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     The state collapse of Somalia was a result of clanistic factions as well as corrupt leadership.  After being granted independence from colonial powers in 1960, Somalia set up a democratic system of government.  Elected leaders, though, were tied to clan interests.  With Somalia’s leaders looking out only for the good of their own clan, the Somali government quickly became ineffective at dealing with the needs of Somalia as a whole.  In addition, corruption by the Prime Minister and other high-ranking officials led to Somalia becoming virtually a one-party state.
     When President Abdirishiid Ali Shermaarke was assassinated in 1969, a military coup led by General Siad Barre took control of the country, attempting to make the government more effective.  Barre, though, soon became a socialist dictator unconcerned with the needs of the Somali people.  He wanted only to keep the power for himself and his clan.  Twenty-one years after taking power, Barre fled the Somali capital of Mogadishu in fear for his life.  With no government structure in place, Somalia fell into a state of anarchy.
     Muhammad Ali Madhi of the USC was set to take control of the country and restore democracy when Muhammad Farah Aideed, the leader of a rival faction in the USC, declared himself as the president.  Fighting between the two sides, and between other clans broke out, leading to mass starvation.  International Humanitarian and Peace efforts over the next three years failed miserably as the fighting continued.  To this very day, a solution for the conflict has not been implemented as the hostilities and death by starvation continue.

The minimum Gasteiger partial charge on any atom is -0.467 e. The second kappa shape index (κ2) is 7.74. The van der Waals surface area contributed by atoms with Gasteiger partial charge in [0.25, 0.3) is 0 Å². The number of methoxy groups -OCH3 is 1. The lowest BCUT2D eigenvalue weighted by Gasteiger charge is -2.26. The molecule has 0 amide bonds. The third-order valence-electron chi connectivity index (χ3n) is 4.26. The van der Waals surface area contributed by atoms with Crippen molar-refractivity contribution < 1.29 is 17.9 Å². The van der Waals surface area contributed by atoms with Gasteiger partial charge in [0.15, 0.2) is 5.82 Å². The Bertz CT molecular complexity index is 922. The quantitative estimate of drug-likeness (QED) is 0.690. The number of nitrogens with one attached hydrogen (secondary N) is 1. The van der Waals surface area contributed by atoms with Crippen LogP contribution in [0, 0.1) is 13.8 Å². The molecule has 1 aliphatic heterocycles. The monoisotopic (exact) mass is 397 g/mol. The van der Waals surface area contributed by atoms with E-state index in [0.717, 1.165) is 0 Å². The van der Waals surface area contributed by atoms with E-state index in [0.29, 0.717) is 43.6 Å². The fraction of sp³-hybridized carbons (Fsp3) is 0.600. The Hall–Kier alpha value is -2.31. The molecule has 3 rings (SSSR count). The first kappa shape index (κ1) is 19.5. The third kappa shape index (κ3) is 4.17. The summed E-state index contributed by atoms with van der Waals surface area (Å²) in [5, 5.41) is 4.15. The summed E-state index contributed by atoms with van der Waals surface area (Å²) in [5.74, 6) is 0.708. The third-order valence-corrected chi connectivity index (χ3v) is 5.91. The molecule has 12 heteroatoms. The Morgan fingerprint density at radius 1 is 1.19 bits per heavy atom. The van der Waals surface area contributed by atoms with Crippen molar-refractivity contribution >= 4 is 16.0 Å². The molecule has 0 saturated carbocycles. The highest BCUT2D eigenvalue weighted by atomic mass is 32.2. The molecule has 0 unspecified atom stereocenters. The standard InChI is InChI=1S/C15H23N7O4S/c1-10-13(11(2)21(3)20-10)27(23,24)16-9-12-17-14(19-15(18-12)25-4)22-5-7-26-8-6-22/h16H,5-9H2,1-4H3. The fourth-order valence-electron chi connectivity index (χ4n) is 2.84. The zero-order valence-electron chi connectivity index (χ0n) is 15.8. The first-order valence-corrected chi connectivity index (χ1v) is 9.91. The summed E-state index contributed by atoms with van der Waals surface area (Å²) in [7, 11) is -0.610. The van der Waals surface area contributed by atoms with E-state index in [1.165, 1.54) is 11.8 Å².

The civil war showed the rest of the world that the people living in Somalia saw themselves first as members of their respective clan, and second as Somalis.  Therefore, when conflict broke out, Somalia was no longer unified, but a country split among its several clans.  The state collapse of Somalia is a prime example of what happens when there is more loyalty to clan than country.
     In addition, corrupt Somali leadership contributed to state collapse by ignoring the needs of the people and seeking only personal gain.  This angered the Somali people, who formed groups to overthrow the corrupt government.  The corrupt leadership’s lack of government structure left no one to take the reins of power once the regime collapsed.  This left the country in a state of anarchy, as clan groups fought for the vacated seat of power.  Somalia is a lucid illustration of how corrupt leadership leads to state collapse.

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